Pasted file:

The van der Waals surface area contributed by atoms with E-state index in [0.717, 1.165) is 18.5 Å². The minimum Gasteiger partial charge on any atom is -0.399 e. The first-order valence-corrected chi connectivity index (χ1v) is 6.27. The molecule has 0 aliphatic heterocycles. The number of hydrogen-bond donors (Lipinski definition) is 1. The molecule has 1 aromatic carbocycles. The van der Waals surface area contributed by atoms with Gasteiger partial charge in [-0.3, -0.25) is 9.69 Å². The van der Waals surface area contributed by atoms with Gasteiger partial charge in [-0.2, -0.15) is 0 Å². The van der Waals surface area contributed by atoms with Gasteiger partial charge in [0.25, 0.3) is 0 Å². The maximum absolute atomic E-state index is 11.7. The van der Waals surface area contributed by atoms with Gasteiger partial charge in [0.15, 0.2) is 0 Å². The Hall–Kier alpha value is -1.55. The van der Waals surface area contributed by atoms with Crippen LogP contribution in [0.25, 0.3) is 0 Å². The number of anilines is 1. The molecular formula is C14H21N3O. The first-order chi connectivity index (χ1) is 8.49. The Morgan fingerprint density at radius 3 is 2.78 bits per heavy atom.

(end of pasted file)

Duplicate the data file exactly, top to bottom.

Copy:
The van der Waals surface area contributed by atoms with E-state index in [0.717, 1.165) is 18.5 Å². The minimum Gasteiger partial charge on any atom is -0.399 e. The first-order valence-corrected chi connectivity index (χ1v) is 6.27. The molecule has 0 aliphatic heterocycles. The number of hydrogen-bond donors (Lipinski definition) is 1. The molecule has 1 aromatic carbocycles. The van der Waals surface area contributed by atoms with Gasteiger partial charge in [-0.3, -0.25) is 9.69 Å². The van der Waals surface area contributed by atoms with Gasteiger partial charge in [-0.2, -0.15) is 0 Å². The van der Waals surface area contributed by atoms with Gasteiger partial charge in [0.25, 0.3) is 0 Å². The maximum absolute atomic E-state index is 11.7. The van der Waals surface area contributed by atoms with Gasteiger partial charge in [0.15, 0.2) is 0 Å². The Hall–Kier alpha value is -1.55. The van der Waals surface area contributed by atoms with Crippen LogP contribution in [0.25, 0.3) is 0 Å². The number of anilines is 1. The molecular formula is C14H21N3O. The first-order chi connectivity index (χ1) is 8.49. The Morgan fingerprint density at radius 3 is 2.78 bits per heavy atom.